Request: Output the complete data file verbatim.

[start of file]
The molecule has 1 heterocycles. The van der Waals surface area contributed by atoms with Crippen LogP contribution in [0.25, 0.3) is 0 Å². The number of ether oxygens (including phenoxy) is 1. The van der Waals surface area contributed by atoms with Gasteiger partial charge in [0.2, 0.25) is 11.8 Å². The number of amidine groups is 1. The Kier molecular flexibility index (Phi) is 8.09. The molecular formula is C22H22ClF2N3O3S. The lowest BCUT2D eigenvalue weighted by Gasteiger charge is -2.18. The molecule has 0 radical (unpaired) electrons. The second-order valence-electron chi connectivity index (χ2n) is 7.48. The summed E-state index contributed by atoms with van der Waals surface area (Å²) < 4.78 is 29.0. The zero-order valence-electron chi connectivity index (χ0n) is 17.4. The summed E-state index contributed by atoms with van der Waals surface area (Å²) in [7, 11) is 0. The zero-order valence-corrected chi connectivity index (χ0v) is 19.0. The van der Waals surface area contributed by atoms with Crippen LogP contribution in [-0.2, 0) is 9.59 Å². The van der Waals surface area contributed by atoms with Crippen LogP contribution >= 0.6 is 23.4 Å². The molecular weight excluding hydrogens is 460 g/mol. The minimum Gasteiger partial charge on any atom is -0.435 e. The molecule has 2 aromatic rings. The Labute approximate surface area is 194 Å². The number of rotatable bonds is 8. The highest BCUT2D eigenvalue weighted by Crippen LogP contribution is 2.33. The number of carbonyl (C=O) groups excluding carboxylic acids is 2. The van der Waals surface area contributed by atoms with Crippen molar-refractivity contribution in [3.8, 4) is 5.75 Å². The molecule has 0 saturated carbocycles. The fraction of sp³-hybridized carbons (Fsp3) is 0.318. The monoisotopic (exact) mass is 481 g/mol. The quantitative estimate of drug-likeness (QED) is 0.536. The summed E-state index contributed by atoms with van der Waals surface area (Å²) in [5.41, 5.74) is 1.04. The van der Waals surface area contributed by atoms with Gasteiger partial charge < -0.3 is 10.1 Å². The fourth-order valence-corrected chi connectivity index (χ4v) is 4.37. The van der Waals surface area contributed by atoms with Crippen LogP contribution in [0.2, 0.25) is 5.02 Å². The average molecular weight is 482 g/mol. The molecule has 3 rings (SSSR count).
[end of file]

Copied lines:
The molecule has 1 heterocycles. The van der Waals surface area contributed by atoms with Crippen LogP contribution in [0.25, 0.3) is 0 Å². The number of ether oxygens (including phenoxy) is 1. The van der Waals surface area contributed by atoms with Gasteiger partial charge in [0.2, 0.25) is 11.8 Å². The number of amidine groups is 1. The Kier molecular flexibility index (Phi) is 8.09. The molecular formula is C22H22ClF2N3O3S. The lowest BCUT2D eigenvalue weighted by Gasteiger charge is -2.18. The molecule has 0 radical (unpaired) electrons. The second-order valence-electron chi connectivity index (χ2n) is 7.48. The summed E-state index contributed by atoms with van der Waals surface area (Å²) < 4.78 is 29.0. The zero-order valence-electron chi connectivity index (χ0n) is 17.4. The summed E-state index contributed by atoms with van der Waals surface area (Å²) in [7, 11) is 0. The zero-order valence-corrected chi connectivity index (χ0v) is 19.0. The van der Waals surface area contributed by atoms with Crippen LogP contribution in [-0.2, 0) is 9.59 Å². The van der Waals surface area contributed by atoms with Crippen LogP contribution >= 0.6 is 23.4 Å². The molecular weight excluding hydrogens is 460 g/mol. The minimum Gasteiger partial charge on any atom is -0.435 e. The molecule has 2 aromatic rings. The Labute approximate surface area is 194 Å². The number of rotatable bonds is 8. The highest BCUT2D eigenvalue weighted by Crippen LogP contribution is 2.33. The number of carbonyl (C=O) groups excluding carboxylic acids is 2. The van der Waals surface area contributed by atoms with Crippen molar-refractivity contribution in [3.8, 4) is 5.75 Å². The molecule has 0 saturated carbocycles. The fraction of sp³-hybridized carbons (Fsp3) is 0.318. The monoisotopic (exact) mass is 481 g/mol. The quantitative estimate of drug-likeness (QED) is 0.536. The summed E-state index contributed by atoms with van der Waals surface area (Å²) in [5.41, 5.74) is 1.04. The van der Waals surface area contributed by atoms with Gasteiger partial charge < -0.3 is 10.1 Å². The fourth-order valence-corrected chi connectivity index (χ4v) is 4.37. The van der Waals surface area contributed by atoms with Crippen LogP contribution in [0.2, 0.25) is 5.02 Å². The average molecular weight is 482 g/mol. The molecule has 3 rings (SSSR count).